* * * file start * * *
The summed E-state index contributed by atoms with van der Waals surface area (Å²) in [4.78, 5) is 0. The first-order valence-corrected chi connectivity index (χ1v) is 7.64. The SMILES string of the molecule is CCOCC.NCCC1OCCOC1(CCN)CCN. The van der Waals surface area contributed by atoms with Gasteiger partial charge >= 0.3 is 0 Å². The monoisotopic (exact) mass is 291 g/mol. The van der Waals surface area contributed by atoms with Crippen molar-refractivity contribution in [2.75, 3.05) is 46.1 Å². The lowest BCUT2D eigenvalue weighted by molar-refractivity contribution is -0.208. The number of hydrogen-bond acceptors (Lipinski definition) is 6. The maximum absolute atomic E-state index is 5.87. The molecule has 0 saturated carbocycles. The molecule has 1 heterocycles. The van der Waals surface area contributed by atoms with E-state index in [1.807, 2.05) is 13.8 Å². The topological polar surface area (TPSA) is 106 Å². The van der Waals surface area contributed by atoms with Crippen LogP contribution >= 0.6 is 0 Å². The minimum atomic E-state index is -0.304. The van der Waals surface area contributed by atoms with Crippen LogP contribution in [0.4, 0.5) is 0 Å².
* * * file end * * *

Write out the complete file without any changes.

The summed E-state index contributed by atoms with van der Waals surface area (Å²) in [4.78, 5) is 0. The first-order valence-corrected chi connectivity index (χ1v) is 7.64. The SMILES string of the molecule is CCOCC.NCCC1OCCOC1(CCN)CCN. The van der Waals surface area contributed by atoms with Gasteiger partial charge >= 0.3 is 0 Å². The monoisotopic (exact) mass is 291 g/mol. The van der Waals surface area contributed by atoms with Crippen molar-refractivity contribution in [2.75, 3.05) is 46.1 Å². The lowest BCUT2D eigenvalue weighted by molar-refractivity contribution is -0.208. The number of hydrogen-bond acceptors (Lipinski definition) is 6. The maximum absolute atomic E-state index is 5.87. The molecule has 0 saturated carbocycles. The molecule has 1 heterocycles. The van der Waals surface area contributed by atoms with E-state index in [1.807, 2.05) is 13.8 Å². The topological polar surface area (TPSA) is 106 Å². The van der Waals surface area contributed by atoms with Crippen LogP contribution >= 0.6 is 0 Å². The minimum atomic E-state index is -0.304. The van der Waals surface area contributed by atoms with Crippen LogP contribution in [0.4, 0.5) is 0 Å².